The black bodied porcelain created by Joshua Wedgwood - Basalt ware - in the 1770's was inspired by the Etruscan black wares being excavated at Etruria in Italy. Wedgwood's Basalt ware was received with enthusiasm by the affluent upper and merchant classes and became so popular that over 170 other factories imitated it. But it is hard to see how its popularity for everyday use would have been long lasting once the novelty factor had worn thin: it would seem to be more suited to use during bereavements.


Whatever the case, the eighteenth century was one of England's greatest periods in regard to elegant design, and if today we look askance at eating and drinking off black tableware, we cannot help admiring the visual appeal of Wedgwood's Basalt ware. The forms are all greatly influenced by designer Robert Adam's appropriation of forms from antiquity, and the same classical forms can be easily recognized in eighteenth century English silver and silver plate as well as ceramics. This little collection is only of cream jugs and a coffee pot but all manner of tableware was manufactured in the same body. It is very hard to find early examples in New Zealand.


Georgian glass too exhibits the elegant designs proliferating in eighteenth century England. With the advent of the cutting wheel, the Georgian glass makers of Ireland and England produced hand cut faceted glassware that has never been surpassed. This glassware was not just decorative like the overly fussy wares of the following century. Hand cut faceted glassware helped illuminate interiors because dining tables and surrounds were lit by candle light. Faceted glassware reflected candle light and made light dance in dim interiors. The Basalt ware and glassware exhibited here are all from the late eighteenth and early to mid nineteenth centuries.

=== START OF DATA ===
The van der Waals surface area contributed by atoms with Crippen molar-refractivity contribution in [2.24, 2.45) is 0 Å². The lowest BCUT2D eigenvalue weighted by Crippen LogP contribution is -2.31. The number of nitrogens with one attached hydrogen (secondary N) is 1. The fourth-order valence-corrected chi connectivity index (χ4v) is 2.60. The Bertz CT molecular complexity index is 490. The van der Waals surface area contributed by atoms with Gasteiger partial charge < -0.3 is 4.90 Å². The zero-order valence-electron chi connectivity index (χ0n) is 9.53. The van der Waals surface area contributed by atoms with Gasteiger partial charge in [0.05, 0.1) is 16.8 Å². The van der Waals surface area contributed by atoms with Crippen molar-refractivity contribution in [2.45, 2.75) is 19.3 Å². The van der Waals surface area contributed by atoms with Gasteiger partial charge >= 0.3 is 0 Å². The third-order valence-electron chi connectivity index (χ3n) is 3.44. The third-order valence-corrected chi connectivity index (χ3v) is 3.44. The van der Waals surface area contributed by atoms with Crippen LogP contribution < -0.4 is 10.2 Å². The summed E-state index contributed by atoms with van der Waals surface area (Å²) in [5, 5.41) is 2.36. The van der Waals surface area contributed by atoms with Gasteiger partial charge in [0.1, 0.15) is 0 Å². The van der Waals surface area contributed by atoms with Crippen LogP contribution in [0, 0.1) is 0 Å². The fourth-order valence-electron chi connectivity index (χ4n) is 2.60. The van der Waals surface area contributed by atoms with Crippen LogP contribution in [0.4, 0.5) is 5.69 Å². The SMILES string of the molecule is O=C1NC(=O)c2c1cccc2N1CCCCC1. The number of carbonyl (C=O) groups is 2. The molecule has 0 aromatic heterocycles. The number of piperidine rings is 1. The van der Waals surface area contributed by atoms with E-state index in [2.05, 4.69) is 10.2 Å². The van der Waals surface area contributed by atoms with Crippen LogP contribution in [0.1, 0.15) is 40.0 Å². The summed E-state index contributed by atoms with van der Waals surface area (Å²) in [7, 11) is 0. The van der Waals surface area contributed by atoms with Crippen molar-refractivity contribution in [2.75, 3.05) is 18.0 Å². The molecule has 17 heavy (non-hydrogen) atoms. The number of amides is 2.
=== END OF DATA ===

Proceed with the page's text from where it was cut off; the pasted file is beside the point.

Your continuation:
I occasionally use the small whisky glasses and matching water jug, and when I do, I like to picture them being carried on a small silver salver bearing the precious amber liquor for the pleasure of two famous Georgian figures - Lord Nelson and the Duke of Wellington - as they discuss the problem of Napoleon Bonaparte.


- Peter Webb